Why Are Interest Rates Headed Higher?
Posted by Larry Doyle on March 1, 2009 3:57 PM |
While our domestic stock markets are down approximately 50% over the last 14 months, there has been a rush of cash into short term money market funds, government bond funds, and in the last few months corporate bond funds and municipal bond funds. As I mentioned in my February 2009 Market Review, I am increasingly nervous about bond investments at this juncture. Why? I’m glad you asked.
1. Primarily due to the massive global government funding needs which are just starting to hit the market. In a recent piece, the highly regarded Financial Times projects global government debt issuance to TRIPLE in 2009.
German Prime Minister Angela Merkel is concerned about European countries looking to tap the markets on or near the same dates. She is proposing global coordination of debt issuance so as to insure that rates are not DRIVEN higher.
2. Sovereign credit risks are increasing dramatically. Not long ago, Irish government debt traded in line with German Bunds (government debt). Irish 10yr debt now trades at a premium of 2.5% to that German debt. This phenomena is destabilizing for the European Community at large and for those countries (Ireland, Portugal and Greece) in greatest distress. If we do experience a sovereign default then there is a chance that we will have a flight to quality with capital flowing to the United States.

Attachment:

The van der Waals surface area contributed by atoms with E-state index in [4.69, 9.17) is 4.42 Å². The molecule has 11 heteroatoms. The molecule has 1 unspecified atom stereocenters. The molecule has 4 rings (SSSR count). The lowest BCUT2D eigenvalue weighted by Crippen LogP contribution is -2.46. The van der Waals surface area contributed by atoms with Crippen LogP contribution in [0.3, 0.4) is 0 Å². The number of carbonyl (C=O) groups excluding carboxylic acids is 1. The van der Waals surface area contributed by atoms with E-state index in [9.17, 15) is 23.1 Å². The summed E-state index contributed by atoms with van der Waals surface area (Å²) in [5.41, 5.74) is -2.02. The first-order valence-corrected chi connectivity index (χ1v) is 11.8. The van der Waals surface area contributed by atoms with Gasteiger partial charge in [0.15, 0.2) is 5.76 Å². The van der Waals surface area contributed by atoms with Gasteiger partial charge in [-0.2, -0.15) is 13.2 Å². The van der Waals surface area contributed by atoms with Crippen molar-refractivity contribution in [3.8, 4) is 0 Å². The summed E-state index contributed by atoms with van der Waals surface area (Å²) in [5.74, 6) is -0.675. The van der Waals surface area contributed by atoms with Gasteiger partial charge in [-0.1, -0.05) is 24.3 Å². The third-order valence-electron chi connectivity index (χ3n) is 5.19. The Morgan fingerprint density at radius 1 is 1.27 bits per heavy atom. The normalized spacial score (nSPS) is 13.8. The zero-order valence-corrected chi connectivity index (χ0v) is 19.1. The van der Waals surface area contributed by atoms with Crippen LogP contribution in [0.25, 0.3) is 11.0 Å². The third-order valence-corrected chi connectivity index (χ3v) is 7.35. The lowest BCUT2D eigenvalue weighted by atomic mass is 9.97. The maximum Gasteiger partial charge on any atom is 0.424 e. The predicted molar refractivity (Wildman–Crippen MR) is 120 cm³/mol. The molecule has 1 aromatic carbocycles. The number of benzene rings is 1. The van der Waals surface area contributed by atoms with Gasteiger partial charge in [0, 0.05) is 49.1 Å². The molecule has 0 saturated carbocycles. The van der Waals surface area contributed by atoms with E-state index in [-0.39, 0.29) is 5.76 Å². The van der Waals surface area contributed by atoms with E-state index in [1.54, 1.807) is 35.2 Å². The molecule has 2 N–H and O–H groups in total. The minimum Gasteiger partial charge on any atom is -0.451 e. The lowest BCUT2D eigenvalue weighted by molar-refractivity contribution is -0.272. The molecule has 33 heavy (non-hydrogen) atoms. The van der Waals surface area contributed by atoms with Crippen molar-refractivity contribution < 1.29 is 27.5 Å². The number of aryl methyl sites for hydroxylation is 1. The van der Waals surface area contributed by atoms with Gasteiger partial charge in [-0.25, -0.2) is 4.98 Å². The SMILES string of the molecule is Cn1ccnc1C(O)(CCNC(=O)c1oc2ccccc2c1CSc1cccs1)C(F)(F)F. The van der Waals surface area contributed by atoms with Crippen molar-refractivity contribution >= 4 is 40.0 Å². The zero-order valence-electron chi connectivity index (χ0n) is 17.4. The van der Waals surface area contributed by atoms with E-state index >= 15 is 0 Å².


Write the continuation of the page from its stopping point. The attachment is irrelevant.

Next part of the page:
3. Here in the United States our government and private debt will soon exceed 100% of GDP. Analysts estimate that the U.S. will issue $2.6 trillion in net additional debt in calendar 2009!! Our 2yr Treasury note is up 25 basis points (.25%) year to date while our 10yr Treasury note is up 80 basis points (.80%). Remember rates up, bond values down. These moves are significant especially in light of a stock market that is down almost 20% year to date!!
4. Who else needs money? Banks, insurance companies, pension funds, municipalities, consumers, automotive companies, private corporations, et al!!
Municipalities specifically will need to raise taxes and issue debt to replenish their coffers and especially their pension obligations. Both of those moves will pressure consumers and housing and further exacerbate our current economic distress.
5. Bonds have dramatically outperformed stocks in the first two months of 2009 but I now feel a wave of bond issuance coming and with the crowding out effect becoming ever more problematic, I believe these interest rates have the potential to ratchet higher.
None other than Warren Buffet himself cautioned against a bubble in the U.S. Treasury market.
Again, I caution people to review their overall asset/liability situation, work to cut expenses, and consult with their own financial planner. Given what I see on the horizon, though, cash will continue to be the best place to hang out while this hurricane blows through our global economy.